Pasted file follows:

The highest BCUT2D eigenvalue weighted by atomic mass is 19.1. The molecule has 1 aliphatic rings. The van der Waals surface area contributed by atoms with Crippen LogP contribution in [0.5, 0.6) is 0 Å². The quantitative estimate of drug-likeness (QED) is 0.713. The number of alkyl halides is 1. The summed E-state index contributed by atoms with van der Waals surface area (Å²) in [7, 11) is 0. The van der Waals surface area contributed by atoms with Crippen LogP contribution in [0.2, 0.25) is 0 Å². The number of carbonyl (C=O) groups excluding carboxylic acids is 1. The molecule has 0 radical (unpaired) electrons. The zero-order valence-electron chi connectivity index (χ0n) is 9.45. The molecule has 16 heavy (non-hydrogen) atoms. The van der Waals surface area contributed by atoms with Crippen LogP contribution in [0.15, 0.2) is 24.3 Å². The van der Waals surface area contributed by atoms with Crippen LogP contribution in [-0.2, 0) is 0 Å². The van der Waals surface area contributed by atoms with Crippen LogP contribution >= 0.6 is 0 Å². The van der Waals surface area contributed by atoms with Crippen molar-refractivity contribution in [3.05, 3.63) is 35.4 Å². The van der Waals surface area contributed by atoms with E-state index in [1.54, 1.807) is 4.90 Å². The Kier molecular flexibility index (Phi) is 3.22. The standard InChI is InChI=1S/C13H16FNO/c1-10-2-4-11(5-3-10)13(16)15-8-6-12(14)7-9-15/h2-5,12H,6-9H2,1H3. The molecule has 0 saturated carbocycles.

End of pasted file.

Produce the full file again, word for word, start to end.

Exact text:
The highest BCUT2D eigenvalue weighted by atomic mass is 19.1. The molecule has 1 aliphatic rings. The van der Waals surface area contributed by atoms with Crippen LogP contribution in [0.5, 0.6) is 0 Å². The quantitative estimate of drug-likeness (QED) is 0.713. The number of alkyl halides is 1. The summed E-state index contributed by atoms with van der Waals surface area (Å²) in [7, 11) is 0. The van der Waals surface area contributed by atoms with Crippen LogP contribution in [0.2, 0.25) is 0 Å². The number of carbonyl (C=O) groups excluding carboxylic acids is 1. The molecule has 0 radical (unpaired) electrons. The zero-order valence-electron chi connectivity index (χ0n) is 9.45. The molecule has 16 heavy (non-hydrogen) atoms. The van der Waals surface area contributed by atoms with Crippen LogP contribution in [0.15, 0.2) is 24.3 Å². The van der Waals surface area contributed by atoms with Crippen LogP contribution in [-0.2, 0) is 0 Å². The van der Waals surface area contributed by atoms with Crippen LogP contribution >= 0.6 is 0 Å². The van der Waals surface area contributed by atoms with Crippen molar-refractivity contribution in [3.05, 3.63) is 35.4 Å². The van der Waals surface area contributed by atoms with E-state index in [1.54, 1.807) is 4.90 Å². The Kier molecular flexibility index (Phi) is 3.22. The standard InChI is InChI=1S/C13H16FNO/c1-10-2-4-11(5-3-10)13(16)15-8-6-12(14)7-9-15/h2-5,12H,6-9H2,1H3. The molecule has 0 saturated carbocycles.